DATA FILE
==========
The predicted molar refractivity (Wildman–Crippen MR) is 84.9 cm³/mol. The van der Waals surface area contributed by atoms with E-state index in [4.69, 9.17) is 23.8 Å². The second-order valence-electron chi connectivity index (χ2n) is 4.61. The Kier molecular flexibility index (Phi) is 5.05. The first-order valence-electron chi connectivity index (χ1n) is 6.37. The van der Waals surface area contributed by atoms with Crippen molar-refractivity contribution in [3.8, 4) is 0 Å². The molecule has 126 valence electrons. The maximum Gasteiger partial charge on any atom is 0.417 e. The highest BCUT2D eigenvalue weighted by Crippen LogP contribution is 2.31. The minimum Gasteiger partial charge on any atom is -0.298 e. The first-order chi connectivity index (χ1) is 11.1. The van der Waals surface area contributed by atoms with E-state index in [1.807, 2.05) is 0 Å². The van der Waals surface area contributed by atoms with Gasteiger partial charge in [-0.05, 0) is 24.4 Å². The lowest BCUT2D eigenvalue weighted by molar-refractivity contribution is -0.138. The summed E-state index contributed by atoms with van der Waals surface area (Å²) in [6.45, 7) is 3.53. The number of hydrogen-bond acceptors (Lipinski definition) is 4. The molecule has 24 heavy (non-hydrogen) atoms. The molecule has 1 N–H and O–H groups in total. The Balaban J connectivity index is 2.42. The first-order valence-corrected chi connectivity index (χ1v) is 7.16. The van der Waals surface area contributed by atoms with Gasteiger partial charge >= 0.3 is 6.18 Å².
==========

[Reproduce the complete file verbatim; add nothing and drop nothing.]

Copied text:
The predicted molar refractivity (Wildman–Crippen MR) is 84.9 cm³/mol. The van der Waals surface area contributed by atoms with E-state index in [4.69, 9.17) is 23.8 Å². The second-order valence-electron chi connectivity index (χ2n) is 4.61. The Kier molecular flexibility index (Phi) is 5.05. The first-order valence-electron chi connectivity index (χ1n) is 6.37. The van der Waals surface area contributed by atoms with Crippen molar-refractivity contribution in [3.8, 4) is 0 Å². The molecule has 126 valence electrons. The maximum Gasteiger partial charge on any atom is 0.417 e. The highest BCUT2D eigenvalue weighted by Crippen LogP contribution is 2.31. The minimum Gasteiger partial charge on any atom is -0.298 e. The first-order chi connectivity index (χ1) is 11.1. The van der Waals surface area contributed by atoms with E-state index in [1.807, 2.05) is 0 Å². The van der Waals surface area contributed by atoms with Gasteiger partial charge in [-0.05, 0) is 24.4 Å². The lowest BCUT2D eigenvalue weighted by molar-refractivity contribution is -0.138. The summed E-state index contributed by atoms with van der Waals surface area (Å²) in [6.45, 7) is 3.53. The number of hydrogen-bond acceptors (Lipinski definition) is 4. The molecule has 24 heavy (non-hydrogen) atoms. The molecule has 1 N–H and O–H groups in total. The Balaban J connectivity index is 2.42. The first-order valence-corrected chi connectivity index (χ1v) is 7.16. The van der Waals surface area contributed by atoms with Gasteiger partial charge >= 0.3 is 6.18 Å².